The Financial Accounting Standards Board postpones the effective date of its long-term insurance accounting standard by one year and facilitates its early adoption.
Last month, council members voted to postpone the standard in response to the coronavirus pandemic (see the story). At the time, a spokesperson said the board would issue an update to accounting standards later in the year, and the USS came out on Thursday. For SEC filers, with the exception of smaller reporting companies as defined by the commission, the standard takes effect for fiscal years beginning after December 15, 2022, and periods in between within such fiscal years. For all other entities, the standard applies to fiscal years beginning after December 15, 2024 and to interim periods of fiscal years beginning after December 15, 2025.
The FASB has delayed a number of its standards this year in response to the COVID-19 pandemic, including leases and credit losses, as well as revenue recognition for franchise businesses. In July, he proposed to delay the insurance standard after voting in June to publish the proposal (see the story).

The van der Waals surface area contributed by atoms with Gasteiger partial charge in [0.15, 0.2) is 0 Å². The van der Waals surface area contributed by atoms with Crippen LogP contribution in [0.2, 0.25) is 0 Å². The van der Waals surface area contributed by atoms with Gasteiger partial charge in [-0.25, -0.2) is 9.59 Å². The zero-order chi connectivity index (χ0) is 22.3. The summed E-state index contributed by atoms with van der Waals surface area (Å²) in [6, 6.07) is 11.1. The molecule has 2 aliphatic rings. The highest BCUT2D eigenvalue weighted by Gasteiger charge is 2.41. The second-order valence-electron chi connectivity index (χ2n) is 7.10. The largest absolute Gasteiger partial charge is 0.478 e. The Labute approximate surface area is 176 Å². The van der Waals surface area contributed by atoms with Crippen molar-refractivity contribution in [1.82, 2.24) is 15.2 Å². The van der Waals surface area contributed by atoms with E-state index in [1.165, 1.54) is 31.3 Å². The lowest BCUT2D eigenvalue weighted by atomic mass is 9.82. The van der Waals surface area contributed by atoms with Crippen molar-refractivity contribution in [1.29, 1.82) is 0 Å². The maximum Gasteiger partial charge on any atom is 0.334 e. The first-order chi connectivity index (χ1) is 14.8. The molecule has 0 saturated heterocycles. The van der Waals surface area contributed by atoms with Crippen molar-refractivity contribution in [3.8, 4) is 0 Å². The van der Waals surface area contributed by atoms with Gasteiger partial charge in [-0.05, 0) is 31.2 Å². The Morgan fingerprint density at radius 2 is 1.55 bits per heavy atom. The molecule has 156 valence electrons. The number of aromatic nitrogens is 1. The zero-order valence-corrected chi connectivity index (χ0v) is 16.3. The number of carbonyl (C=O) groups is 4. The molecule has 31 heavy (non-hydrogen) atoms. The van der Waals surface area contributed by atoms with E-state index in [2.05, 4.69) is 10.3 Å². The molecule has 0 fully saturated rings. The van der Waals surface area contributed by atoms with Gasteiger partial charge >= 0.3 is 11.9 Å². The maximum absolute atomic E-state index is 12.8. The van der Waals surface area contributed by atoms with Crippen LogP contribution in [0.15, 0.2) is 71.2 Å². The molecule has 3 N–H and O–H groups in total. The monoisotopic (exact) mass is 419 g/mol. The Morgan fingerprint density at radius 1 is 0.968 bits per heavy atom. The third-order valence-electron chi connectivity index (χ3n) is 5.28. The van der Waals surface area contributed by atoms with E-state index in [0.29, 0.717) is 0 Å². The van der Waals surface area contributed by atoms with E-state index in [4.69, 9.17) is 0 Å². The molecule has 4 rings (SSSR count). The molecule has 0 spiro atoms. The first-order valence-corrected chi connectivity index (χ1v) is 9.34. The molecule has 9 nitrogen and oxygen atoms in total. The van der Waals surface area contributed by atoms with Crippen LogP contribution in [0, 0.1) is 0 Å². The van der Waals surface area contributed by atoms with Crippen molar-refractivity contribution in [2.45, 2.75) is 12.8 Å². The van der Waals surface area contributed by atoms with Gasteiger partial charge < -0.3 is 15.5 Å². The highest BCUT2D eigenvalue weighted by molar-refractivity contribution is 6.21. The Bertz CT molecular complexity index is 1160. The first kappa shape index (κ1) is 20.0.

The long-term insurance standard was originally part of a major project with the International Accounting Standards Board to converge insurance accounting between US GAAP and International Financial Reporting Standards. IFRS generally did not have as detailed guidance on insurance accounting as US GAAP. However, the two boards eventually went their separate ways as the FASB chose to make targeted improvements to long-term insurance contracts, such as life insurance and annuities.
For companies that have chosen to adopt the new standard before the delayed effective date, the FASB gives them additional flexibility to facilitate early application of the standard and encourage the expedited delivery of better information to their investors. Insurance companies will only be allowed to restate a single previous period, rather than two, if they choose to early adopt Targeted Long-Term Improvements, or LDTI.
“The new ASU has two objectives: first, to ensure high quality implementation of the LDTI guidelines by allowing insurance companies affected by the pandemic to take an extra year to apply the standard,” said the vice president of the FASB, James Kroeker, in a statement. “And second, reduce costs and complexity for insurance companies who remain on track to successfully transition to the standard by the current effective date. “